The TPWG consisted of approximately 20 members representing a range of sectors and organizations experienced with regulatory and political challenges affecting international trade of innovative crops and products, as well as regulatory experts from the Canadian Food Inspection Agency (CFIA), AAFC, Health Canada, and the Market Access Secretariat (MAS).
The TPWG started by undertaking a comprehensive review of the current regulatory system—the Acts and Regulations which govern GM crops—in order to fully understand its benefits and limitations, and if and where regulatory changes might be required. As part of this analysis, a LLP scenarios subgroup was formed to test several specific examples and their implications on current regulations and guidelines. Part of the strength of this process was the involvement of Canadian regulators—not to provide direction per se, but to help the group understand the impact of its suggestions on current acts and guidelines and determine whether existing acts would need to be changed or whether suggestions could be put into place by regulatory changes. Following this extensive review, the TPWG proposed a framework for a LLP policy in Canada.
Canadian Regulatory Agency Engagement
In response to the Government of Canada’s commitment to develop a domestic LLP policy, an Interdepartmental Assistant Deputy Ministers (ADMs) Committee on Trade in GMOs was initiated in 2010. Comprised of ADMs from AAFC, Health Canada, Department of Foreign Affairs and International Trade (DFAIT), the Canadian Grain Commission, and Environment Canada, this high-level committee was mandated to address market access issues involving GM crops while ensuring the continued protection of human and animal health and the environment in Canada.
The committee’s work plan consisted of several complementary activities, including the development of an issues paper analyzing domestic and international LLP management approaches, an assessment process identifying priority sectors and countries involved, an international engagement strategy for advocating trade-friendly approaches for managing LLP, and the development of a domestic LLP policy.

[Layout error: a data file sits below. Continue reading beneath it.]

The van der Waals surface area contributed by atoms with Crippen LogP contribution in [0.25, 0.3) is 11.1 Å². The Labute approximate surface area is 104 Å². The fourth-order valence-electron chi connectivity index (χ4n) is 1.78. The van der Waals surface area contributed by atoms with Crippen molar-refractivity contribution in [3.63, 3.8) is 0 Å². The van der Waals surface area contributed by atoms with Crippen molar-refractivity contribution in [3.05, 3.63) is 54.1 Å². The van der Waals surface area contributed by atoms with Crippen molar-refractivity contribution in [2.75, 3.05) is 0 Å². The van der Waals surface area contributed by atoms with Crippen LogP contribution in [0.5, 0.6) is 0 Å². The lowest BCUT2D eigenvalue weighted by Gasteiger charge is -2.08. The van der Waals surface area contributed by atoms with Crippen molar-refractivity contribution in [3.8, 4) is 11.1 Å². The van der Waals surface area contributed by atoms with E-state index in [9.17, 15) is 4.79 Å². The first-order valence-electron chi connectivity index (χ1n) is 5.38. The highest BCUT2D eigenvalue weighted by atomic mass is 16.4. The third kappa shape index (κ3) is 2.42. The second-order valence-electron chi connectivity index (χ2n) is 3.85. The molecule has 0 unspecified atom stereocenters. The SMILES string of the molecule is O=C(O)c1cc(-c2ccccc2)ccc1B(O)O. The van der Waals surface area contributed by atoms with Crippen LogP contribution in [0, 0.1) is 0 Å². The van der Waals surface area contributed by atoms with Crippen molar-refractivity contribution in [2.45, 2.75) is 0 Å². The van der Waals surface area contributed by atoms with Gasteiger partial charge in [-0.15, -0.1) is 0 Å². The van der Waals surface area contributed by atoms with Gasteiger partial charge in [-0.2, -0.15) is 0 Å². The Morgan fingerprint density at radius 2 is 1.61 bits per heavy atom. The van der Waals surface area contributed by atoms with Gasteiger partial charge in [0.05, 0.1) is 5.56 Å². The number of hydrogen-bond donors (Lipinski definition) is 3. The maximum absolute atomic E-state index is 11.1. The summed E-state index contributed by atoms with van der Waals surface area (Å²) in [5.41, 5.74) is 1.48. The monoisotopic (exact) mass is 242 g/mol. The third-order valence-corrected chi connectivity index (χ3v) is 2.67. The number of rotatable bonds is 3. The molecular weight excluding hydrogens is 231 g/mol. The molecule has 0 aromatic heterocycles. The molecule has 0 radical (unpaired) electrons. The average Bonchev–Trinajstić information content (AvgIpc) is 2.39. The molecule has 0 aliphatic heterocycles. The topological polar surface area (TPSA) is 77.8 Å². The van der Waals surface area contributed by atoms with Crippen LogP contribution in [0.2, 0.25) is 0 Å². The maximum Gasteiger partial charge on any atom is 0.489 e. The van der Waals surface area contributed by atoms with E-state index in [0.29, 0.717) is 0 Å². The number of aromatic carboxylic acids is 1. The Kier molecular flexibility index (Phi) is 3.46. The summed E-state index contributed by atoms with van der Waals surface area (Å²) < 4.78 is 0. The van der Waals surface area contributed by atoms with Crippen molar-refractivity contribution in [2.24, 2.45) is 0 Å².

To facilitate appropriate information exchange between the TPWG and the Interdepartmental ADM Committee, representatives from the multi-department secretariat supporting the ADM Committee participated in the TPWG.
The value of the government-industry roundtable approach is that it provided a forum for the open exchange of ideas working towards a mutual goal. It helped to increase communication and understanding from all perspectives, reduced the chances of misunderstanding through a ‘ping-pong’ approach, and increased time and efficiency.
Recognizing the value of this roundtable, and continuing to build on the work in this area, AAFC organized a permanent (and renamed) Grains Roundtable (GRT) with an inaugural meeting occurring March 17-18, 2011 in Winnipeg, Manitoba. At this meeting, the TPWG was changed to the Market Access Working Group (MAWG) to expand its focus, and a biotech sub-working group chaired by Janice Tranberg was formed to focus on biotech-specific issues, including LLP.
Under the initial GIRT, the TPWG produced a report that defined the agreed upon scope, objectives, principles, and approach for a LLP policy for Canada. On September 16, 2010, several members of the GIRT Steering Committee and TPWG co-chairs were invited to the the Interdepartmental ADM Committee to present the Proposed Framework for Canada’s Future LLP Policy, as summarized in Table 3.
Table 3. Proposed framework for Canada’s future LLP policy.*